On the crest of a veritable wave of folk singer-songwriters over the last couple of years, conditions are ripe for those in their late teens and early twenties to squat in a disused building somewhere, and attempt to write songs which will sufficiently convey to us their abject disillusionment with the world and sheer brokenness of heart.
22 year old Luke Rathborne, originally from Maine but now resident in Brooklyn, is the latest contender to reach the front of the queue, though he arrives with some impressive references on his CV; he shares a manager (though by no means a sound) with The Strokes, counts Devendra Banhart among his fans, and has managed to persuade members of Antony And The Johnsons to perform on this, his debut mini-album.
To some extent, this early recognition is deserved. Rathborne’s mixture of delicate falsetto and rasping chorus delivery mark him out as having something unique, while some of his brand of material is bravely understated.
Opening track ‘Tomorrow’ is an instant highlight, upbeat and with that trademark chorus rasp immediately in evidence. ‘Dog Years’ has an Avi Buffalo feel, and another rousing chorus that must have left his throat in tatters following the recording.
‘Pantomime Fear’ begins to take its foot of the accelerator, before ‘I Can Be One’ truly opens the more understated section, featuring for the first time a gentle, piano-led falsetto that could easily be the tribute to Antony Hegarty that the poaching of his band members requires.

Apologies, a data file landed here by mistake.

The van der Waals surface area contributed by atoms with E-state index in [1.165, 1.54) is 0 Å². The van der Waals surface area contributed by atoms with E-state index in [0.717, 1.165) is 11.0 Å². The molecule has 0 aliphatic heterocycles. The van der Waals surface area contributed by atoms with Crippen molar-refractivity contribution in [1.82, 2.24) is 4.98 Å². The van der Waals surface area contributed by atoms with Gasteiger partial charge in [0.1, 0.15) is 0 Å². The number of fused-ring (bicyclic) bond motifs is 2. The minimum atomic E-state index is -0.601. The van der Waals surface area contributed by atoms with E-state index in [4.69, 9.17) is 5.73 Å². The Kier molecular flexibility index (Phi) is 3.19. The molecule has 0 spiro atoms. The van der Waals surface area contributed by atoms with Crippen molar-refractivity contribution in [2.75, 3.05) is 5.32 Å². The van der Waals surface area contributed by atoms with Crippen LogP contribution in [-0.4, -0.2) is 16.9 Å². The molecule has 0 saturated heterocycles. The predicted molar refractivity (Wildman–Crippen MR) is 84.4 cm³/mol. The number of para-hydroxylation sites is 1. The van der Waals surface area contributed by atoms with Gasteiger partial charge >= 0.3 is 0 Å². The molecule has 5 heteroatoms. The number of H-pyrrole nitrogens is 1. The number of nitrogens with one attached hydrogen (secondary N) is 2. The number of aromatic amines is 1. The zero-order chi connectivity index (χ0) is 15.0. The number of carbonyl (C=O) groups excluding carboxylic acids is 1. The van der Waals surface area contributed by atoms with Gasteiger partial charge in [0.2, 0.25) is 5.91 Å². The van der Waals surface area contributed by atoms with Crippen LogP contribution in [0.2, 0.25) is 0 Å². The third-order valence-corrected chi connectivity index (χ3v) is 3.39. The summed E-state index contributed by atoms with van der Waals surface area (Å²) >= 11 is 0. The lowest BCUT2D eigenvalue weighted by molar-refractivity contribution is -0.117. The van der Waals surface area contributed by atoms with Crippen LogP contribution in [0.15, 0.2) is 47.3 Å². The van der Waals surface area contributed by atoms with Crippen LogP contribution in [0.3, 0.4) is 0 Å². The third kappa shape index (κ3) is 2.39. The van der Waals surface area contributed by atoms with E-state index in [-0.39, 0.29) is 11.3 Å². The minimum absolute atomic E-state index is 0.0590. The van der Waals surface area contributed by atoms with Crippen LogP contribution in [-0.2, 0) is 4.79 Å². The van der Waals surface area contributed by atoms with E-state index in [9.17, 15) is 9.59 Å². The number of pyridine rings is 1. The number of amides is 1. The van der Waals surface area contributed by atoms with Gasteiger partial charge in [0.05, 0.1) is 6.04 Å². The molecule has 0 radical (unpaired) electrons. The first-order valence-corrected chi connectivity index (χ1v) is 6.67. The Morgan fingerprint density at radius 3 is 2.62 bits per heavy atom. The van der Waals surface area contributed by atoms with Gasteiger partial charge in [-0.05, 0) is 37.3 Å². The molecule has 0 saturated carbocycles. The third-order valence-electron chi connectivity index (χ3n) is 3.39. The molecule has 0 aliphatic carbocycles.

‘Solon Town’ is a folk track that sounds like Fionn Regan in the way that Rockwell’s ‘Somebody’s Watching Me’ once sounded like Michael Jackson. In other words, uncannily. Things then take a turn for the utterly mournful for a couple of songs, ‘Sad Days’ living up to its title with a nice line in string accompaniment, while ‘Motor City’ is slower and more minimal still, the sort of stuff it might not be best to listen to if you’ve had a bad day.
‘You Let Me In’ finally comes full circle, a gentle verse leading back up to an anthemic chorus, rounding the record off nicely.
Neither instantly accessible nor likely to trouble the popular charts, there is still enough evidence here that Luke Rathborne has something to say, and a unique and interesting way of saying it. - Paddy Burke